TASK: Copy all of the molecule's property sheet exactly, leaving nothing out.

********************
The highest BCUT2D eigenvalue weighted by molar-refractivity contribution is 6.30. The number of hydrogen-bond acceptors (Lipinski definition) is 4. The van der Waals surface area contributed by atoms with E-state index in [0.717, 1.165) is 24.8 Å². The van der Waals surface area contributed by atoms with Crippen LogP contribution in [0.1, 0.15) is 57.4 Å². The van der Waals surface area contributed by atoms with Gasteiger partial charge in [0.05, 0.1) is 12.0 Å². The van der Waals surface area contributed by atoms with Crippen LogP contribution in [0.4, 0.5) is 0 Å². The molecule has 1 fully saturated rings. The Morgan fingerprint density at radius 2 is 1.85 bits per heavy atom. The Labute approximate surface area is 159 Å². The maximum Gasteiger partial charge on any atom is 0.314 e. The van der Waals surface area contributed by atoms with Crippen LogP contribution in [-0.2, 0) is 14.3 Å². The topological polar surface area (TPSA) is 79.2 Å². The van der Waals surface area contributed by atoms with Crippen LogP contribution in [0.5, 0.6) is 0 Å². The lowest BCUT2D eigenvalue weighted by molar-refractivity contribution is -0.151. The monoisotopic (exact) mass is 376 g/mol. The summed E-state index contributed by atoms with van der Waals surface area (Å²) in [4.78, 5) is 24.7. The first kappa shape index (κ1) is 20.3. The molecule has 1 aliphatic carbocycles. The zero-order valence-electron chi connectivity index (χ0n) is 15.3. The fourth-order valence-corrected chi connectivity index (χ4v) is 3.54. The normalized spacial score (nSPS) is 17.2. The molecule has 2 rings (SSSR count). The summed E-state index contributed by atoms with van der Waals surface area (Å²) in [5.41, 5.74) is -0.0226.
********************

The highest BCUT2D eigenvalue weighted by molar-refractivity contribution is 6.30. The number of hydrogen-bond acceptors (Lipinski definition) is 4. The van der Waals surface area contributed by atoms with E-state index in [0.717, 1.165) is 24.8 Å². The van der Waals surface area contributed by atoms with Crippen LogP contribution in [0.1, 0.15) is 57.4 Å². The van der Waals surface area contributed by atoms with Gasteiger partial charge in [0.05, 0.1) is 12.0 Å². The van der Waals surface area contributed by atoms with Crippen LogP contribution in [0.4, 0.5) is 0 Å². The molecule has 1 fully saturated rings. The Morgan fingerprint density at radius 2 is 1.85 bits per heavy atom. The Labute approximate surface area is 159 Å². The maximum Gasteiger partial charge on any atom is 0.314 e. The van der Waals surface area contributed by atoms with Crippen LogP contribution in [-0.2, 0) is 14.3 Å². The topological polar surface area (TPSA) is 79.2 Å². The van der Waals surface area contributed by atoms with Crippen LogP contribution in [0.5, 0.6) is 0 Å². The lowest BCUT2D eigenvalue weighted by molar-refractivity contribution is -0.151. The monoisotopic (exact) mass is 376 g/mol. The summed E-state index contributed by atoms with van der Waals surface area (Å²) in [4.78, 5) is 24.7. The first kappa shape index (κ1) is 20.3. The molecule has 1 aliphatic carbocycles. The zero-order valence-electron chi connectivity index (χ0n) is 15.3. The fourth-order valence-corrected chi connectivity index (χ4v) is 3.54. The normalized spacial score (nSPS) is 17.2. The molecule has 2 rings (SSSR count). The summed E-state index contributed by atoms with van der Waals surface area (Å²) in [5.41, 5.74) is -0.0226.